This week was a pretty average trading week for me. I didn’t break any rules or do anything particularly stupid which is great, but I also didn’t make a positive return, so overall it was just another trading grind.
Here is my equity curve after the month of July:
Annual Return: +8.94% | Drawdown: -15.28%
Here are my monthly stats for August:
And here is my drawdown graph for the year:
This month was not as rough as last month, but still wasn’t an ideal outcome.
8 weeks of trading and not making money is psychologically challenging, but I know what I need to do. My losses are completely manageable, and I’m in no danger of blowing my account, so I have nothing to fear.
All I can do is continue to monitor the patterns in my trading statistics and try to devise ways to optimize and improve my strategies. That process takes a lot of time, and so as I’ve said many times in my previous weekly and monthly reviews, my only course of action for now is to continue trading my strategy as I backtested it.
My backtesting results say that I should expect drawdowns of this magnitude from time to time, so just because the past few weeks have not been great for my equity curve does not mean that I should radically change my approach or jump strategies altogether.
That’s the surest way to never become a consistently profitable trader. After all, the clue is in the title: consistently profitable trader. The consistency comes first. You can be consistently unprofitable, like I have been for the past 8 weeks. But you cannot be consistently profitable if you are inconsistently unprofitable… because you cannot improve what you can’t measure.
Anyway, I’m hoping that as we exit the American summer period and markets start to heat up on the higher timeframes then my 1HR strategy will begin to capture some decent trending moves again.
As for my 15M strategy, I believe it needs some work to improve its accuracy (ie. win rate). I have a bunch of ideas that I’m in the middle of backtesting, but they’re all just ideas at this stage.
Until I prove that one of them improves my edge I will not be implementing any changes to my strategy. So the backtesting quest continues…
This month was a solid trading month in terms of discipline. I took 25 trades and only broke my rules once, and that was by accident (Trade #167).
Trade #167 was a EUR/JPY day trade. I left the position open overnight when I went to bed because I was too tired to stay up and actively manage it like I was supposed to.
Of course, the trade hit my profit target and gave me my exit reason, but I was sound asleep and had no idea. By the time I woke up to check the trade, it had subsequently been stopped out despite the fact that it should’ve been a winner. So that was a big no-no, and qualifies for a Very Bad (and unprofessional) trade.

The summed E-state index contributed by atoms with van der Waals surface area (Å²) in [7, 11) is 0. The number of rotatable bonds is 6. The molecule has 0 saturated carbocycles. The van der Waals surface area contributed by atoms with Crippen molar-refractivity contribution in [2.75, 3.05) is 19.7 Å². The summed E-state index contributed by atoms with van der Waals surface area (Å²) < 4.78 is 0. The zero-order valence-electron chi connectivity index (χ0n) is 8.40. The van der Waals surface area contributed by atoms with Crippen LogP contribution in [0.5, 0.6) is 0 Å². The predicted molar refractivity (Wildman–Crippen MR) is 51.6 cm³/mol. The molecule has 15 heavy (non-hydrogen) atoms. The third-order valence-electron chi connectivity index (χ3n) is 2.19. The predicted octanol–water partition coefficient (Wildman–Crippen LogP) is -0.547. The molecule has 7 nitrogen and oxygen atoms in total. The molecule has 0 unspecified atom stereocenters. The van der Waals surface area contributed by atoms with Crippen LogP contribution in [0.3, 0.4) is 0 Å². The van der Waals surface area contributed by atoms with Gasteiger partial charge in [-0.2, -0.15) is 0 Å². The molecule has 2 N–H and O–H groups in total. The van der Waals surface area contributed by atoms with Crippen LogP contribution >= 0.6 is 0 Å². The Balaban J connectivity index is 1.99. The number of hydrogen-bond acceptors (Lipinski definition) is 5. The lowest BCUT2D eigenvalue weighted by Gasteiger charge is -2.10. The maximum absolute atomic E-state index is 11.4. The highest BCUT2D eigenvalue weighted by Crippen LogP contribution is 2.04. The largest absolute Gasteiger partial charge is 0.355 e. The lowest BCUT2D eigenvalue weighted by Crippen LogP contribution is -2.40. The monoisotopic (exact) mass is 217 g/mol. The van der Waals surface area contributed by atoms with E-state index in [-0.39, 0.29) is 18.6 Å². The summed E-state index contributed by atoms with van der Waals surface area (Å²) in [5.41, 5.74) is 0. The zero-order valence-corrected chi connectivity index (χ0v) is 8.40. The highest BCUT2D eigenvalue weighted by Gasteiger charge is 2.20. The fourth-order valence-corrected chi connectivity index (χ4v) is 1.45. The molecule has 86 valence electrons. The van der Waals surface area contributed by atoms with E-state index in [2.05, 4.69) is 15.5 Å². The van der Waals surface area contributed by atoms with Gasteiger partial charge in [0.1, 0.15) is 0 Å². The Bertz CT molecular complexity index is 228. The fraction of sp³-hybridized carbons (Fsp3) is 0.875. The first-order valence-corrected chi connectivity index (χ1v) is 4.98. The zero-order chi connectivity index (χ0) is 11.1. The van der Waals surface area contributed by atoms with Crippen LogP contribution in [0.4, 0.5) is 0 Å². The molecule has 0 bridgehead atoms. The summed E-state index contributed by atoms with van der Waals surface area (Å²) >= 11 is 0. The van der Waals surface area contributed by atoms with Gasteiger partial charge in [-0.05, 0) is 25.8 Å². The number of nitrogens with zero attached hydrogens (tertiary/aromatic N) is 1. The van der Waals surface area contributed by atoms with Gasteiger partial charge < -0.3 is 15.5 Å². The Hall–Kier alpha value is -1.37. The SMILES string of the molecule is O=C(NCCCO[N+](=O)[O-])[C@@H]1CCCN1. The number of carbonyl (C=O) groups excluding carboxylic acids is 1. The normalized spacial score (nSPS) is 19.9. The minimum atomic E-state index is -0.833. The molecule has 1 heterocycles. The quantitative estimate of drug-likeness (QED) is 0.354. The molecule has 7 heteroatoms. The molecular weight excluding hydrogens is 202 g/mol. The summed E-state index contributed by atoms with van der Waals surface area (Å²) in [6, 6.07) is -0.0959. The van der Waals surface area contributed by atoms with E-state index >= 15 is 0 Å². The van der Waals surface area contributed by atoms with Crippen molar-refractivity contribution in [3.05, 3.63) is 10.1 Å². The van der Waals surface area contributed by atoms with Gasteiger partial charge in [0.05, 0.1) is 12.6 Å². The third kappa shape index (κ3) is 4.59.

I have already implemented measures to prevent that from happening again as I mentioned in the conclusion of my previous weekly review, so there’s nothing more to this issue and it will very likely never happen again to any of my trades.
I will now be placing a hard limit order to take-profit when I need to go to bed or leave the house with an open intraday trade, or if it’s a particularly juicy trading opportunity, then I will bring my laptop with me or leave my laptop in my bedroom with the sound turned up and my trading alerts turned on.
My girlfriend will hate it, but my equity curve will probably love it!
This month was a pretty typical losing month for a systematic trader. It hasn’t damaged my equity curve much at all, but it certainly doesn’t feel great to trade for four weeks straight and end up down 2%.
But that’s trading. That’s what we sign up for, and it’s one of the quirks of the business that we have to accept. Sometimes you need to lose a little bit of money for a little while in order to make a decent amount of money later on.
My strategy isn’t broken. Like a great employee that under-performs for a while due to reasons outside of their control, I just need to give it the benefit of the doubt and continue to let it work for me over time and trust that it will pull through eventually. It hasn’t let me down since I began trading it, and I always manage to come out of these drawdowns on top.
So this month’s review conclusion is the same as it always is: I will continue to trade my rules as I backtested them. Although this double-digit drawdown is rough, it only takes a handful of solid winning trades for my strategy to recover the previous few weeks’ losses.
And that requires me to continue to execute it consistently no matter how uncomfortable I feel. That’s the challenge of trading, and I look forward to sharing it with you guys.
Take care, speak soon, and best of luck with your own trading.